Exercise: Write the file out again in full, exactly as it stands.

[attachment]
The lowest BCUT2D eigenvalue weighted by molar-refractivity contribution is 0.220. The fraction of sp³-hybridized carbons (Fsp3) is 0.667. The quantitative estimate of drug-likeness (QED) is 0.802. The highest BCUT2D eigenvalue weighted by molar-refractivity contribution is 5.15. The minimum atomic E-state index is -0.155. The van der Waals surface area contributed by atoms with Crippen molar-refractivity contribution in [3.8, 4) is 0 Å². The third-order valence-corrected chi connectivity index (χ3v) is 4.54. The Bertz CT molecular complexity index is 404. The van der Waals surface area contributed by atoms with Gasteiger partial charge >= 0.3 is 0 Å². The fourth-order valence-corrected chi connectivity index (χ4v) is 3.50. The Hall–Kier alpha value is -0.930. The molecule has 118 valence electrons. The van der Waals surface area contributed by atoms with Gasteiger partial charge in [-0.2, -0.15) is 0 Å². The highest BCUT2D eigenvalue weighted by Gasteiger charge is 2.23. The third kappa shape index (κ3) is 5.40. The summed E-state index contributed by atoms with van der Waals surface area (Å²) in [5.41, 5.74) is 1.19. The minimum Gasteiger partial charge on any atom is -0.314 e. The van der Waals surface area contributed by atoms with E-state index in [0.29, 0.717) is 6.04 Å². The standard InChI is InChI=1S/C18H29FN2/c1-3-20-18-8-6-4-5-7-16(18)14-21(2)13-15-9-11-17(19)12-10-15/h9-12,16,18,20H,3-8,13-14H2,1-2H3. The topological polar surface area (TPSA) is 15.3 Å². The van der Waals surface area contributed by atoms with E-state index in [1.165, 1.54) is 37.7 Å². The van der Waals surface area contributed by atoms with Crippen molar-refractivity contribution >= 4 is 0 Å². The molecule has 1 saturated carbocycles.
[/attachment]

The lowest BCUT2D eigenvalue weighted by molar-refractivity contribution is 0.220. The fraction of sp³-hybridized carbons (Fsp3) is 0.667. The quantitative estimate of drug-likeness (QED) is 0.802. The highest BCUT2D eigenvalue weighted by molar-refractivity contribution is 5.15. The minimum atomic E-state index is -0.155. The van der Waals surface area contributed by atoms with Crippen molar-refractivity contribution in [3.8, 4) is 0 Å². The third-order valence-corrected chi connectivity index (χ3v) is 4.54. The Bertz CT molecular complexity index is 404. The van der Waals surface area contributed by atoms with Gasteiger partial charge >= 0.3 is 0 Å². The fourth-order valence-corrected chi connectivity index (χ4v) is 3.50. The Hall–Kier alpha value is -0.930. The molecule has 118 valence electrons. The van der Waals surface area contributed by atoms with Gasteiger partial charge in [-0.2, -0.15) is 0 Å². The highest BCUT2D eigenvalue weighted by Gasteiger charge is 2.23. The third kappa shape index (κ3) is 5.40. The summed E-state index contributed by atoms with van der Waals surface area (Å²) in [5.41, 5.74) is 1.19. The minimum Gasteiger partial charge on any atom is -0.314 e. The van der Waals surface area contributed by atoms with E-state index in [0.29, 0.717) is 6.04 Å². The standard InChI is InChI=1S/C18H29FN2/c1-3-20-18-8-6-4-5-7-16(18)14-21(2)13-15-9-11-17(19)12-10-15/h9-12,16,18,20H,3-8,13-14H2,1-2H3. The topological polar surface area (TPSA) is 15.3 Å². The van der Waals surface area contributed by atoms with E-state index in [1.165, 1.54) is 37.7 Å². The van der Waals surface area contributed by atoms with Crippen molar-refractivity contribution >= 4 is 0 Å². The molecule has 1 saturated carbocycles.